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By Bat Digest | Last Updated June 15, 2022
Few bats hold a candle to the CF9 series of DeMarini Fastpitch sticks.
We took several of them for a spin, got feedback directly from elite players, read a number of sources we trust and spoke to the manufacturer and vendor to put together this 2017 DeMarini CF9 Fastpitch Bat Review. We cover the Hope, drop 8, drop 9, drop 10 and drop 11 here. We leave the 2017 Slapper Review and 2017 Insane Reviews to another post.
As a general rule, the heavier the bat runs, the longer it tends to be. This has nothing to do with physics, instead, it has everything to do with the market demand. A hitter looking for a drop 8 is often a big time hitter, and they are never looking for a 29 inch. Hence, the drop 8 is not produced in short sizes. The opposite holds true for why the drop 11 does not come in a 34 inch.
No other brand really drives options like the CF9. In that regard, there are no comparable options. Sure, Slugger’s LXT and XENO lines combined might get you close ,but they would still lack a drop 9 end load. Slugger’s fastpitch line does offer customization options—as they are owned by Wilson, too.
Easton, Marucci, Anderson and Rawlings each make good bats in their own regards. Some, like Rawings’ new Quatro and Marucci’s Pure, use a similar light swiging two piece composite concept, but they lack sizing options and pedigree.
The major, and only, change from 2016 CF8 fastpitch bats to the 2017 CF9 Fastpitch bats, is the change to a stronger composite. The claim is, this new Paraflex composite is 22% stronger. In theory, a stronger composite wall allows for a longer sweet spot, because walls can be thinner for longer without sacrificing durability. Time will tell if the CF9 is much hotter than the CF8, which were arguably the hottest bats on the market.
Our gut feel, after using the bats and speaking to others who have—the CF9 will have similar outstanding performance reviews as the CF8. Good news for all.
The overall rating uses seven different weighted metrics to determine our overall score. Half of total rating comes from the player and our exit speed tests (Player Rating: 25%, Performance: 25%).The other categories are Relevance (20%), Demand (10%), Durability (10%), Resell Score (5%), and Tech Specs (5%).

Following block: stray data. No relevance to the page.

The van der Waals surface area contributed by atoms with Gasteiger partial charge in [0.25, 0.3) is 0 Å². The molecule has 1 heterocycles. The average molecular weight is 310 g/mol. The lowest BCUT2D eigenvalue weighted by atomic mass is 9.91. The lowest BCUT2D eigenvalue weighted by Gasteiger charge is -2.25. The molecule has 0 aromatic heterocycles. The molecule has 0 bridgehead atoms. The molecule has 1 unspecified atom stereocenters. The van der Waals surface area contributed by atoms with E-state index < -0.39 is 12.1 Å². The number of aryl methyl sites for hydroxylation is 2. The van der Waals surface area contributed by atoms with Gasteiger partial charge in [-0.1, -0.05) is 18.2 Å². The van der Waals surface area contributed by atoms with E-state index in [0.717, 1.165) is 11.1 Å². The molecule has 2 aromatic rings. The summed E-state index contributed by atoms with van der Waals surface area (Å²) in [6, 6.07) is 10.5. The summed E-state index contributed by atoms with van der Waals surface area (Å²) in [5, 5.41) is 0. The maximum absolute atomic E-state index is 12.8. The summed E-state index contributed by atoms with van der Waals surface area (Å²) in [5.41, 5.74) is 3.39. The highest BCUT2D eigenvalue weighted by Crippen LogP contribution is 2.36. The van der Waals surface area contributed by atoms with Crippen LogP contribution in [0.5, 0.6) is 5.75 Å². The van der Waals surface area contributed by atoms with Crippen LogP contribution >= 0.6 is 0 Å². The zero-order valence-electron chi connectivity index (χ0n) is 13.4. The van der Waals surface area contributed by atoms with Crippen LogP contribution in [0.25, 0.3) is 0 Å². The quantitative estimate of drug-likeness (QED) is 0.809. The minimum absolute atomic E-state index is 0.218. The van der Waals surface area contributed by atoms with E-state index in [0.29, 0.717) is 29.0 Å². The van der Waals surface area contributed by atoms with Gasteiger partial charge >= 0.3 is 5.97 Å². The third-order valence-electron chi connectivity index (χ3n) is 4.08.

*: When a bat is denoted by a star (*) it is a preliminary rating. Expect it to be updated as we learn more about the bat and gather more data.
(PlaRa) Player Rating: We measure player rating from user reviews. Those users include our own hitters that we test at the lab as well as reviews we find online.
(ExVe) Performance: Performance measures the exit speeds and distances we capture in our hitting lab with HitTrax using these bats.
(Relv) Relevance: We measure the number of sizes and the MOI of the bat. Bats with a wider range of options get a better score.
(Dmnd) Demand: Demand is measured by consumer sentiment and the buzz around the bat.
(Drb) Durability: A bat’s durability is measured by user reviews as well as feedback from manufacturers.
(ReSl) Resell Score: Based on the price the bats go for used. Higher prices mean greater user demand which means, generally, a better bat. A resell value closer to its original price means a higher score.
(Tech) Tech Specs: We rate the bat on its technological advancements from previous years and compared to the industry at large. This is our chance to reward companies who are trying to innovate.
MOI or Mass Moment of Inertia is a measurement of bat swing weight. This quantifies how difficult it is to swing a bat. The industry often refers to this as things like End Load or Balanced but those words have been overused to the point of meaninglessness. We measure the actual swing weights of each bat we test using the industry-standard pendulum period, balance point, and scale weight. You can read more about that here.
The price is the original MSRP price of the bat.
The types of bats are single-piece alloy (SPA), two-piece composite (TPC), single-piece composite (SPC), hybrid (Hyb.), and wood (Wood). Hybrid bats are made of composite handles and alloy barrles.
The estimated date the bat began distribution.